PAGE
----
The story for this design started 2 years ago. Believe it or not it is how long at times ideas have to sit inside a sketch book before they finally materialize. After Petal Halter design success I thought about working out a similar looking shape and incorporating it into a different type of a garment. And this design's story is not particularly cheerful at the beginning. The design was turned down twice when I submitted it to be published elsewhere, but it lacked a secret ingredient which I have finally found last January...
Making the right yarn choice transformed the idea into a perfect marriage or you can call it some other epithet. But the yarn and colors made this shawl "sing".
Actual patterning that takes place within the shawl can remind everyone of sometimes they know. Whether grey storm clouds, fish scales, even ceramic mosaic floor tiles and of course - as in a place where I live - of a traditional Seikai-ha print or sewn pattern of sashiko embroidery, fabric and prints.
To me personally the shawl reminded of winter ocean of Japan, stormy weather, foamy raging waves, greyness and obscurity of the horizon line between the sky and the water. That is why this shawl is named Aranami 荒波 (jap).- (n) stormy seas, raging waves.
After I made a swatch I did all necessary calculations to start on actual shawl sample and I LITERALLY couldn't put it down.. It's quite addictive really, portable and you just keep telling yourself - one more, 15 minutes later - one more.. then you start seeing color transition to aligning beautifully. I will admit I burned midnight oil while knitting on it couple of times but no regrets. Just wanting to finish the last color and tier... and take it all in!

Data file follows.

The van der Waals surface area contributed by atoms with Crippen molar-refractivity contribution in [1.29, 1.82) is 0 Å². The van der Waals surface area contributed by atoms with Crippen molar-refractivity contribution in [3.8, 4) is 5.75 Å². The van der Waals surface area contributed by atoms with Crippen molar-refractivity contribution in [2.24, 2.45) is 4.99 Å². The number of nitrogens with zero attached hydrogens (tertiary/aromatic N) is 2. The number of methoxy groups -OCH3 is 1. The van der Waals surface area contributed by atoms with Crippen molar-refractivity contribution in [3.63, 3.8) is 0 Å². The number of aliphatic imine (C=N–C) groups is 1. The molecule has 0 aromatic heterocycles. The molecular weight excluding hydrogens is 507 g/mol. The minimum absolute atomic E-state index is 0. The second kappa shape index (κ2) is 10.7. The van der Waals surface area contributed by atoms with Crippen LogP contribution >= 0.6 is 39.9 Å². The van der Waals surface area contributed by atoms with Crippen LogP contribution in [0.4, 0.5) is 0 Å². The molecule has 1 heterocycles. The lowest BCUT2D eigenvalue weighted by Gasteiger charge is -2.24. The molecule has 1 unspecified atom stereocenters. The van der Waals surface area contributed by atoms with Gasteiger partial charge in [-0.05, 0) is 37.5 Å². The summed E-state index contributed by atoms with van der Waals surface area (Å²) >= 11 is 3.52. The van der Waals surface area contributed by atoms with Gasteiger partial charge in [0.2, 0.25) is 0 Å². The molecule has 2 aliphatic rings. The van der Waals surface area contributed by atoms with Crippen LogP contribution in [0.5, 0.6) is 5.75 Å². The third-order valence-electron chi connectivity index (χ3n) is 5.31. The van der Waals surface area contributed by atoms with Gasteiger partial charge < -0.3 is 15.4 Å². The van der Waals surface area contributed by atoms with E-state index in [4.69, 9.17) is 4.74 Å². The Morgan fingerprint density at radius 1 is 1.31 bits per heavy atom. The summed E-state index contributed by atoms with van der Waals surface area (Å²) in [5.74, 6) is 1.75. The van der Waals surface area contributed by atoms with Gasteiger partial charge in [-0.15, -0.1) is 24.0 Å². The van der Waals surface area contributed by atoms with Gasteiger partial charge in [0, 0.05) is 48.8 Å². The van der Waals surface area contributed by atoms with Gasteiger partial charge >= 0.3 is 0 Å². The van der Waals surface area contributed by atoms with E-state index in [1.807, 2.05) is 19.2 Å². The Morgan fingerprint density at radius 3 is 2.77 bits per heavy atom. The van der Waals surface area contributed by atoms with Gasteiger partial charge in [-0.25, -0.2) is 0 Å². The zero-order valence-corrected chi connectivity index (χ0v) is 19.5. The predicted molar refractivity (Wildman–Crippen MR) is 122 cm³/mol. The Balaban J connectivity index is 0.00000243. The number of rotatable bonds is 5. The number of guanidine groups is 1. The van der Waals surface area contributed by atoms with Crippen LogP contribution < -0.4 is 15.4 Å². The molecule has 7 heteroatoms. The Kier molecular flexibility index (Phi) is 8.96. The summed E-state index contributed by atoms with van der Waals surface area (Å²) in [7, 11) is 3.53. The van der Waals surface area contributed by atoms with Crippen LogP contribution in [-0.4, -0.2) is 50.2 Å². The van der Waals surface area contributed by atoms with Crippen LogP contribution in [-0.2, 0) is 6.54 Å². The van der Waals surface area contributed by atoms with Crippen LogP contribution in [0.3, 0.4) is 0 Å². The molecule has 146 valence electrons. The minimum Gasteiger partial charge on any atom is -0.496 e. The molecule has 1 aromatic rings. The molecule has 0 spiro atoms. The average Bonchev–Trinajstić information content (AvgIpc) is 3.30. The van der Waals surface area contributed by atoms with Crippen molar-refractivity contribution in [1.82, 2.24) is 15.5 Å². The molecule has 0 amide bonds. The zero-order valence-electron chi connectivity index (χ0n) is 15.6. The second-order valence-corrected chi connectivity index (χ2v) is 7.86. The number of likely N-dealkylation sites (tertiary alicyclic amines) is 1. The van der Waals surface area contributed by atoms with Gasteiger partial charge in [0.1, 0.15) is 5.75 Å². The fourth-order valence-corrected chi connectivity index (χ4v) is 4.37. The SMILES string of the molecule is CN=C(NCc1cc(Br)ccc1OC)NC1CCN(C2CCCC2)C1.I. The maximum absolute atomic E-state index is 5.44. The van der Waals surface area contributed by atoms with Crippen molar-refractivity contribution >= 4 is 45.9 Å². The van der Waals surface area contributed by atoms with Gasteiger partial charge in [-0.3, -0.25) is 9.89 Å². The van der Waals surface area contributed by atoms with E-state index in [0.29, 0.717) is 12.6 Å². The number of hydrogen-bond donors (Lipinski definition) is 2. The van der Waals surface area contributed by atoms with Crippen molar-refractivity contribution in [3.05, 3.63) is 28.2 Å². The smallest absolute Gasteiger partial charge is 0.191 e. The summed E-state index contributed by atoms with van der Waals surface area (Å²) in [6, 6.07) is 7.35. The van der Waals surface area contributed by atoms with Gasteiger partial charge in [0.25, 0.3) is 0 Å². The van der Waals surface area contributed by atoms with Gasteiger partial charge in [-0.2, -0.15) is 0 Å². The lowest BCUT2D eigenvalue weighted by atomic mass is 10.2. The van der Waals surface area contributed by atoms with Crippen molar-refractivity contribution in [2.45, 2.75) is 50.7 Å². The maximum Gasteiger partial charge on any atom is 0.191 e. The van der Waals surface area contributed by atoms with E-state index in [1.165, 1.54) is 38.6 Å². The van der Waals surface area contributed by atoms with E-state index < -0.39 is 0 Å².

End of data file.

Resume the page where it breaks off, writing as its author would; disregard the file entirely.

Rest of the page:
I know I am going to be making a couple more of these. I want to explore more color families! Aranami is exciting to work on - being not overly complicated, relaxing garter stitch so you keep attention on shaping, yet it's a pleasure to know that the shawl is reversible! My only suggestion would be, when picking up stitching instead of going between the last and the previous stitch as you would usually do, go inside the last stitch itself. That way the lines on the wrong side would be less bulky, they would be still outlined delicately.
I know I am in love and if you are not yet, be prepared to! Brooklyn Tweed LOFT has an amazing range of 32 heather shades. I used 5 colors, 1 skein of each color. So 5 skeins! But amazing yardage of LOFT actually will yield 2 shawls out of those 5 skeins. They will just have to be made in 2 different graduating color directions. Still it's great usage of yarn and yardage! Remember there are several flagship stores in US that carry Brooklyn Tweed yarns at their locations.
Choosing colors together is a bit harder for some, so I have put together several LOFT color pairings to help. You can also order Brooklyn Tweed Shade Card and play with it for the colors you prefer.
My original Aranami was done in
Fossil, Snowbound, Sweatshirt, Soot, Cast IronAnd you can easily replace Fossil with Hayloft or Embers to create a sort of grellow or effect of sun setting/rising over grey seas or skies.. just an idea.
Second column: Snowbound, Sweatshirt, Faded Quilt, Almanac, Old World
Third column: Faded Quilt, Stormcloud, Truffle Hunt, Meteorite, Pumpernickel
Second Column: Postcard, Blanket Fort, Thistle, Plume, Old World
Second Column: Sap, Tent, Birdbook, Artifact, Cast Iron
Third Column: Foothills, Tent, Birdbook, Artifact, Cast Iron
But you certainly don't have to stick to these colors combos above, use your imagination to entertain other ombré pairings you can create with these colors.
Level - Beginner Intermediate
Finished shawl measurements (blocked)
Brooklyn Tweed Loft (100% US Targhee-Columbia Wool; 275yds/50g): 1 skein each of “Fossil” (A), “Snowbound” (B), “Sweatshirt” (C), “Soot” (D), “Cast Iron” (E).
any other fingering weight wool in colors
A: 6g or 33yds
B: 14g or 77yds
C: 22g or 121yds
D: 30g or 165yds
E: 38g or 209yds
US 2 (2.75mm), circular 36" or longer